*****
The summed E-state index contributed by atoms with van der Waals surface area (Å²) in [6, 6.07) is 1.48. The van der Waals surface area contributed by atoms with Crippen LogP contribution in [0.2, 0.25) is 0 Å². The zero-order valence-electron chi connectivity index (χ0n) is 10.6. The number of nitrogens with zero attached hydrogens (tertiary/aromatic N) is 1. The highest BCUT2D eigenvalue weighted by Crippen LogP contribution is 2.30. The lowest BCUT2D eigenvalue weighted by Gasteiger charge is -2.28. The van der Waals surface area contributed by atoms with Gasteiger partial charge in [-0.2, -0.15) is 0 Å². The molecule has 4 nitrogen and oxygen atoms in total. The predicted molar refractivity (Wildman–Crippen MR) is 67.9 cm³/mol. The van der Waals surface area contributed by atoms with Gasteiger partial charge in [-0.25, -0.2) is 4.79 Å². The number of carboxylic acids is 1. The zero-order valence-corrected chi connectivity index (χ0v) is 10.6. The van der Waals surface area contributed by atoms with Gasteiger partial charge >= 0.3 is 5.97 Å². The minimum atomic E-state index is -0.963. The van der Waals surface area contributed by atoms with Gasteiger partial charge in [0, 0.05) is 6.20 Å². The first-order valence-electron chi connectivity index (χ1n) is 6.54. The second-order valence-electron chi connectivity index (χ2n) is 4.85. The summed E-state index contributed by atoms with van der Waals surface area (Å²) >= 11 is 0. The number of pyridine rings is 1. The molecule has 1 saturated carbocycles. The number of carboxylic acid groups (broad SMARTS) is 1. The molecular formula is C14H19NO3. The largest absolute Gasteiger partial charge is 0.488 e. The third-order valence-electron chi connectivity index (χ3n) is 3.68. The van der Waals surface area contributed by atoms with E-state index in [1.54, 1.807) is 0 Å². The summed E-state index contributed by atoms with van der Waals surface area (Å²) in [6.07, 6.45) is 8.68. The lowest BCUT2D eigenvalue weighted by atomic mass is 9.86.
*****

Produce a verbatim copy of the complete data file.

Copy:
The summed E-state index contributed by atoms with van der Waals surface area (Å²) in [6, 6.07) is 1.48. The van der Waals surface area contributed by atoms with Crippen LogP contribution in [0.2, 0.25) is 0 Å². The zero-order valence-electron chi connectivity index (χ0n) is 10.6. The number of nitrogens with zero attached hydrogens (tertiary/aromatic N) is 1. The highest BCUT2D eigenvalue weighted by Crippen LogP contribution is 2.30. The lowest BCUT2D eigenvalue weighted by Gasteiger charge is -2.28. The van der Waals surface area contributed by atoms with Gasteiger partial charge in [-0.2, -0.15) is 0 Å². The molecule has 4 nitrogen and oxygen atoms in total. The predicted molar refractivity (Wildman–Crippen MR) is 67.9 cm³/mol. The van der Waals surface area contributed by atoms with Gasteiger partial charge in [-0.25, -0.2) is 4.79 Å². The number of carboxylic acids is 1. The zero-order valence-corrected chi connectivity index (χ0v) is 10.6. The van der Waals surface area contributed by atoms with Gasteiger partial charge >= 0.3 is 5.97 Å². The minimum atomic E-state index is -0.963. The van der Waals surface area contributed by atoms with Gasteiger partial charge in [0, 0.05) is 6.20 Å². The first-order valence-electron chi connectivity index (χ1n) is 6.54. The second-order valence-electron chi connectivity index (χ2n) is 4.85. The summed E-state index contributed by atoms with van der Waals surface area (Å²) >= 11 is 0. The number of pyridine rings is 1. The molecule has 1 saturated carbocycles. The number of carboxylic acid groups (broad SMARTS) is 1. The molecular formula is C14H19NO3. The largest absolute Gasteiger partial charge is 0.488 e. The third-order valence-electron chi connectivity index (χ3n) is 3.68. The van der Waals surface area contributed by atoms with E-state index in [1.54, 1.807) is 0 Å². The summed E-state index contributed by atoms with van der Waals surface area (Å²) in [6.07, 6.45) is 8.68. The lowest BCUT2D eigenvalue weighted by atomic mass is 9.86.